Friday, June 22, 2012

Yeast!

There's an urban myth that if you go into any big supermarket and ask nicely at the bakery counter they'll happily give you a lump of fresh yeast. I've never met anyone who'd done this, and I don't have the nerve to try it. But I've found a much more expensive way of getting fresh yeast, which does at least work. The Bertinet Kitchen Cookery School sells it online. Price is £3.95 plus postage of around £3 for a block of 500 grams. I imagine the cost is all to do with the preparation and that the wholesale price is a lot less. I ordered on Tuesday, the yeast was dispatched on Wednesday, I received it about 10 on Thursday, and by 2 pm I had this cooling on the table:  The yeast variety is Hirondelle, which is what my very local baker, Cooper's Bakehouse, uses. There it's described as "a slow-acting, gentle yeast". I probably used too much yeast, as it rose very quickly, but it's an impressively light half-wholemeal loaf. Next time I'll use less and give it a longer rise, so that the flavour develops better. But I'm very pleased and I now have enough fresh yeast to last me a few months. Some is still in the fridge, and I've frozen quite a bit of it in manageable lumps. It arrived in good condition in a huge amount of thermal insulation. So, if you want fresh yeast, this is something you could try. 500g is a hell of a lot for a home baker, though, so I'd suggest if you can find someone to share with, do.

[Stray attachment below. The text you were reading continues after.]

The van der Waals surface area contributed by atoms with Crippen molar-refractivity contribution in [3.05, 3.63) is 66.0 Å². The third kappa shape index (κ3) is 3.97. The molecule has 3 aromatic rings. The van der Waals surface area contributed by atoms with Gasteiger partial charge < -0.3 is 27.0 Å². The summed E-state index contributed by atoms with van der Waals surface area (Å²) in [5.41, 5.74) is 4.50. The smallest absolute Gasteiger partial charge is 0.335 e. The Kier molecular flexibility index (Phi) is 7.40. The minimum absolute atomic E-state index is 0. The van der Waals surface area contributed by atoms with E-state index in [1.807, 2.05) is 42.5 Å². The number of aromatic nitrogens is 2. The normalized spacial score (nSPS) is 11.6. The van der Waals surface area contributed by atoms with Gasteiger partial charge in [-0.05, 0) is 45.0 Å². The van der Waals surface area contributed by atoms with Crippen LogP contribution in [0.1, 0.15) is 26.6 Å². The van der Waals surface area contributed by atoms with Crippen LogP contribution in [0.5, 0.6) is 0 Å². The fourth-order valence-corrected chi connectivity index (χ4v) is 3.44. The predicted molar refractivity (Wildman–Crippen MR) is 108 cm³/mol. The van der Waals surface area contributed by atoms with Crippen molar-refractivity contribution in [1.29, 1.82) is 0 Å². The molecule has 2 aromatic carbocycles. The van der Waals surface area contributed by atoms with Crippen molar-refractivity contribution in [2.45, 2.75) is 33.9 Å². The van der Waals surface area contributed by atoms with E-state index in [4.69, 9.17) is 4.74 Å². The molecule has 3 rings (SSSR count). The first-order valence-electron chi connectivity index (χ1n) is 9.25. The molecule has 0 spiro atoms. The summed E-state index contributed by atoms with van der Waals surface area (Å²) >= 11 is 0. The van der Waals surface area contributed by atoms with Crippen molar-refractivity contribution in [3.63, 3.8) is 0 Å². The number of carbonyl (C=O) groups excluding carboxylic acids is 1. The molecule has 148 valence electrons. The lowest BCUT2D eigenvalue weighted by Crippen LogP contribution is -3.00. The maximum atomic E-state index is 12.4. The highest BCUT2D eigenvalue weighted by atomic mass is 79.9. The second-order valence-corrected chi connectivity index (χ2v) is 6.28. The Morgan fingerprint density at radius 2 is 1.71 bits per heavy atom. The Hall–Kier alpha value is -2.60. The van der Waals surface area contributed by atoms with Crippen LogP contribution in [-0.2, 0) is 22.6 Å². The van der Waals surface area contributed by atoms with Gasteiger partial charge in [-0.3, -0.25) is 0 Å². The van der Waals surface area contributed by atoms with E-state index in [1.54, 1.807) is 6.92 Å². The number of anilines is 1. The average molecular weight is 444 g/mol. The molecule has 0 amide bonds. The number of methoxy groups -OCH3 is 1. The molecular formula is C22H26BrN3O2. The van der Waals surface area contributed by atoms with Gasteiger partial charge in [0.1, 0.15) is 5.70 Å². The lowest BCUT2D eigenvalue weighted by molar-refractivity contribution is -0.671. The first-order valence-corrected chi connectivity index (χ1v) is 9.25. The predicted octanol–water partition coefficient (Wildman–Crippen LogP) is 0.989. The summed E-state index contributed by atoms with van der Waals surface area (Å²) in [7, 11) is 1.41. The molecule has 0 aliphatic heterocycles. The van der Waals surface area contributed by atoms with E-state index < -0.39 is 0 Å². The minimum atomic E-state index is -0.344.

Thursday, February 23, 2012

Leek and walnut pie

This was an improvisation, and could be tweaked no doubt.

Ingredients
1 fat leek, the white part, sliced into rounds
1 fairly large shallot, finely chopped
some cubed pancetta - half of one of those twin packs Waitrose sell
2 small cloves of garlic, crushed and chopped
a handful of shelled walnuts, lightly chopped
some stock (I used the liquid from boiling chick peas)
about a tablespoon of plain flour
salt, pepper, a little allspice
some mashed potato
oil

Procedure
In a big saute pan heat the oil and add the pancetta, shallot and garlic. Fry gently until the shallot is soft.
Add the leeks and let them get hot.
Add the flour, stirring it into the oil. You might want to add some butter.
Before the flour goes brown, add the stock, and mix it into the flour. Keep stirring for a while. You're basically making a white sauce.
Season creatively and add the walnuts.
Let it all cook for about 10 minutes, adding more stock if it looks too dry.

Meanwhile, preheat your oven to 180c and prepare your mash.
Put your leek mix into a pie dish and dump the mash on top. Decorate it artistically with a fork, then bake for about 20 mins until the mash has browned a little.

Allow to cool a little before eating. If you can stand to wait, let the pie cool completely to room temperature and eat it with some kind of salad. (It was much nicer like this).

Possible tweaks would include leaving out the pancetta and adding cheese somewhere along the line.